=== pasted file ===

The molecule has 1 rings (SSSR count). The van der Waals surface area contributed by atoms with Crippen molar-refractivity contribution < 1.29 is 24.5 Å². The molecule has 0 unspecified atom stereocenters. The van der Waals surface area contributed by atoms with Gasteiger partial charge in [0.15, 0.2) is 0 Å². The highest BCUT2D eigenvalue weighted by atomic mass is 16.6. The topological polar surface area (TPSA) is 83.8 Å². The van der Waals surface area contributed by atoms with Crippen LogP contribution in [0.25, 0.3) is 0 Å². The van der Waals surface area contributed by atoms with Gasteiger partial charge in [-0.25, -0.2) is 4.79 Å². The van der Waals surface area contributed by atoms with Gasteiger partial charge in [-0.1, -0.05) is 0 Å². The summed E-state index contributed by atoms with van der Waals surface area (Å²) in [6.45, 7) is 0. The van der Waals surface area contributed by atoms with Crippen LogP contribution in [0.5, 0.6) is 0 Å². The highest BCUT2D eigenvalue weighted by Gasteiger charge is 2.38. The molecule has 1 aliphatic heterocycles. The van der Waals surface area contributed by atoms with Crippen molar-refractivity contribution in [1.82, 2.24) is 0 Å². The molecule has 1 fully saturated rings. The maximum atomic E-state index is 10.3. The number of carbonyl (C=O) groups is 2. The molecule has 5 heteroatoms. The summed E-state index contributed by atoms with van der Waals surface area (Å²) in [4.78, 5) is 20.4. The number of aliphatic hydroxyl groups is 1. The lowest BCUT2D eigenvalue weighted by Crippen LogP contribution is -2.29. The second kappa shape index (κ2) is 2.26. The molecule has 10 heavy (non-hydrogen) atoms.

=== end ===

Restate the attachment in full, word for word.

The molecule has 1 rings (SSSR count). The van der Waals surface area contributed by atoms with Crippen molar-refractivity contribution < 1.29 is 24.5 Å². The molecule has 0 unspecified atom stereocenters. The van der Waals surface area contributed by atoms with Gasteiger partial charge in [0.15, 0.2) is 0 Å². The highest BCUT2D eigenvalue weighted by atomic mass is 16.6. The topological polar surface area (TPSA) is 83.8 Å². The van der Waals surface area contributed by atoms with Crippen LogP contribution in [0.25, 0.3) is 0 Å². The van der Waals surface area contributed by atoms with Gasteiger partial charge in [-0.25, -0.2) is 4.79 Å². The van der Waals surface area contributed by atoms with Gasteiger partial charge in [-0.1, -0.05) is 0 Å². The summed E-state index contributed by atoms with van der Waals surface area (Å²) in [6.45, 7) is 0. The van der Waals surface area contributed by atoms with Crippen LogP contribution in [0.5, 0.6) is 0 Å². The highest BCUT2D eigenvalue weighted by Gasteiger charge is 2.38. The molecule has 1 aliphatic heterocycles. The van der Waals surface area contributed by atoms with Crippen molar-refractivity contribution in [1.82, 2.24) is 0 Å². The molecule has 1 fully saturated rings. The maximum atomic E-state index is 10.3. The number of carbonyl (C=O) groups is 2. The molecule has 5 heteroatoms. The summed E-state index contributed by atoms with van der Waals surface area (Å²) in [4.78, 5) is 20.4. The number of aliphatic hydroxyl groups is 1. The lowest BCUT2D eigenvalue weighted by Crippen LogP contribution is -2.29. The second kappa shape index (κ2) is 2.26. The molecule has 10 heavy (non-hydrogen) atoms.